Without any doubt, Neshat is one of those important pioneers who are spreading new forms of cultural authenticity while not turning their back on the world, but indeed being fully in it. She is a hybrid artist who knows how to unite the beauty and consolation of her own artistic language with a universal language and a shared view.
And then there is the work of graphic novelist Marjane Satrapi, who has the same gift of combining universal accessibility with a personal story. Her bestseller Persepolis (2000-2004) deals with the life of a young girl who is facing the dramatic yet hilarious consequences of the Islamic Revolution. In 2007, this story was turned into a movie, and millions of people all over the world have gained a deeper insight in how Iranians are living their lives under Islamic rule. Satrapi has not simplified the story – partly because it is told in a graphic novel, she could create an image of Iran that overcomes clichés and prejudices. Satrapi’s pen has given birth to a many-sided, ironic and thus more human image of Iran.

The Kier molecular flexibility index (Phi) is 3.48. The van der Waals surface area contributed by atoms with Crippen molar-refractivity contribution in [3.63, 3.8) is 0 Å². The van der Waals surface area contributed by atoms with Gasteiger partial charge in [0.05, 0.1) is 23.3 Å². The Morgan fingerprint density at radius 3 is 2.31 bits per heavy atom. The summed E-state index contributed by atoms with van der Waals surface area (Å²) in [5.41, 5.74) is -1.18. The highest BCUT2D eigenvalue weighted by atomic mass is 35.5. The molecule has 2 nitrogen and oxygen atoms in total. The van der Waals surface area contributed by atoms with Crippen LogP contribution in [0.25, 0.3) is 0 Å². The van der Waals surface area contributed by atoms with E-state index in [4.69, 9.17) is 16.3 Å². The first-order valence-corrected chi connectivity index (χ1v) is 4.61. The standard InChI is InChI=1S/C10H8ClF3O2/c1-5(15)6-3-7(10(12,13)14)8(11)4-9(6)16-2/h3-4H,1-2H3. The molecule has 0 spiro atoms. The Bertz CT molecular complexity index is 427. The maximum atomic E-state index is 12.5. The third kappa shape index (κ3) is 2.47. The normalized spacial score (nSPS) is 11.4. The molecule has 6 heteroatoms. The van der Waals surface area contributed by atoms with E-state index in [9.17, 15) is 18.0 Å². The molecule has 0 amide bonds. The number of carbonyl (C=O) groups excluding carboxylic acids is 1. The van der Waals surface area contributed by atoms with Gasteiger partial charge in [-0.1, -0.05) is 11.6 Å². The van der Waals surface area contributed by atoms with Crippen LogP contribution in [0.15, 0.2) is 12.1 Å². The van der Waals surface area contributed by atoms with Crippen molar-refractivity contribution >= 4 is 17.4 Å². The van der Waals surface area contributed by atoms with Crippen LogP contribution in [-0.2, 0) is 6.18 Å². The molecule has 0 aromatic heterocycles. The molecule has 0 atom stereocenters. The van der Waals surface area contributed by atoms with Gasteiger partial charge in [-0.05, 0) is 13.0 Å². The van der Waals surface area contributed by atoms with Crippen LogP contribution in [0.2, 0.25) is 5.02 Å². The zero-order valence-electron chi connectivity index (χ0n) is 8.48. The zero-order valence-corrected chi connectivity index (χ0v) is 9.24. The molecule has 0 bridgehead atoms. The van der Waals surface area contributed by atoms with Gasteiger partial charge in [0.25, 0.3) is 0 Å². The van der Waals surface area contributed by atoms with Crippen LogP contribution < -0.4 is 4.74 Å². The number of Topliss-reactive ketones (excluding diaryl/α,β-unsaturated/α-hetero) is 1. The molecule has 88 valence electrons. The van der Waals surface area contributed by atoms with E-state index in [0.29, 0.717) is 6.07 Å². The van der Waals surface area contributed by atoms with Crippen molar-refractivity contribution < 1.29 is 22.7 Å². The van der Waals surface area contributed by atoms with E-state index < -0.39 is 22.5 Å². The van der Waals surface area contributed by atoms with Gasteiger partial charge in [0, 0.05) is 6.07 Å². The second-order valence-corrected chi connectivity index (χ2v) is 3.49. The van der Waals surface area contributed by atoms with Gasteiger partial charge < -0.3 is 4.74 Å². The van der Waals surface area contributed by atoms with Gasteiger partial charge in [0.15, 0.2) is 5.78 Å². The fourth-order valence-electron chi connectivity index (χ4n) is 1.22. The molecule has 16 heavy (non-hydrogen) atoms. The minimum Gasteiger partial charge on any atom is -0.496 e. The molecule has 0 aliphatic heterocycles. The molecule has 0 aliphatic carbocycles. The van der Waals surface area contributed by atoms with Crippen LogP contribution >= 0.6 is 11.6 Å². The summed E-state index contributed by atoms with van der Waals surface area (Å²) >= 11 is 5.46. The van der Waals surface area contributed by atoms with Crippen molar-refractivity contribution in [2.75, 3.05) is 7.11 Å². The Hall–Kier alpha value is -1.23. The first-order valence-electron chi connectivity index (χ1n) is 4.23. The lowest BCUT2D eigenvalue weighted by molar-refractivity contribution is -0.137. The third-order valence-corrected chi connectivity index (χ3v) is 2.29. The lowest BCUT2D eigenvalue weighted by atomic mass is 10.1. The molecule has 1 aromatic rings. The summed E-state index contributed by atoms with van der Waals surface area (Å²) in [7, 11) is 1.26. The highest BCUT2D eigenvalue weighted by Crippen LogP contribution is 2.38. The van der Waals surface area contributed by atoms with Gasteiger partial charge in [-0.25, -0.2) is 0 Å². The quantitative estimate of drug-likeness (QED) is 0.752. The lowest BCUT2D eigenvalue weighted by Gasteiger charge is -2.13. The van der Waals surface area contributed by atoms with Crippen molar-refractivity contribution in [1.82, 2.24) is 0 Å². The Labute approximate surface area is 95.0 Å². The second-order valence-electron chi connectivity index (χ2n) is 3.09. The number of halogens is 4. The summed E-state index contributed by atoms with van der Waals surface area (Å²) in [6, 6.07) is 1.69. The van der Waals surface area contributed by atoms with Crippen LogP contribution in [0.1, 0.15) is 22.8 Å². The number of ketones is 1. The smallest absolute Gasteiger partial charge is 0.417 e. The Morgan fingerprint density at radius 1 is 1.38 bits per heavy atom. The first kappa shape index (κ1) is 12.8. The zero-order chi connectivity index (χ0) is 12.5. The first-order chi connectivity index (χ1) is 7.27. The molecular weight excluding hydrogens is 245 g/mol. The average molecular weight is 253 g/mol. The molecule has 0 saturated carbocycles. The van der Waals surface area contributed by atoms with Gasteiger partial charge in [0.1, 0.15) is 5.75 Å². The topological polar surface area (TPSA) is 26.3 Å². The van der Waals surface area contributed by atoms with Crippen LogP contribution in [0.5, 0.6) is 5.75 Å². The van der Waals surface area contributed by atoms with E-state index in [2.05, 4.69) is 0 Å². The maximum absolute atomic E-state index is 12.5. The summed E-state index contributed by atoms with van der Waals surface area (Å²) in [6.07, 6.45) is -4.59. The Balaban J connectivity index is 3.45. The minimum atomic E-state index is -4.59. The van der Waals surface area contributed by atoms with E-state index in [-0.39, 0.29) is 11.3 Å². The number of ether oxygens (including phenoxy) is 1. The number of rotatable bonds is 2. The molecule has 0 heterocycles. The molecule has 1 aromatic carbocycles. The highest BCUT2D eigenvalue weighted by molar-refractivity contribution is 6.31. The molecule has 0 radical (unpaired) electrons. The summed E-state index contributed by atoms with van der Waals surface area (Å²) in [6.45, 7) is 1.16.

Azar Nafisi has built a bridge of reconciliation between Iran and the West

Shirin Ebadi, Shadi Shadr and Neda Agha Soltan are proud daughters of Iran who have given millions of women both in and outside Iran the courage to fight for their dignity and equal rights. And Shirin Neshat and Marjane Satrapi have given the Iranian Woman her rightful place in the highest ranks of art and culture. Still, my personal gold medal for ‘Iranian woman of the decade’ goes to a woman who has written a story in English but in a language that undeniably has a Persian heart and soul: Azar Nafisi. After a rift of 24 years between Iran and world literature, her marvelously written Reading Lolita in Tehran was the ultimate work of reconciliation.

The years that preceded her book were the horrible years nurturing the worldwide misconception that Iran had massively turned against the deeply humanist meaning of literature. It were the years of Not without my daughter, first a book and then movie about an American woman and her daughter who try to escape a fanatical Iranian husband and the tyrants of the Islamic Republic. It were the years of the fatwa against Salman Rushdie, author of The Satanic Verses.

Azar Nafisi’s Reading Lolita in Tehran has once and for all put an end to this misconception. Her book is written in a dreamy yet vital and playful language, just as Nafisi’s voice sounds in her lectures.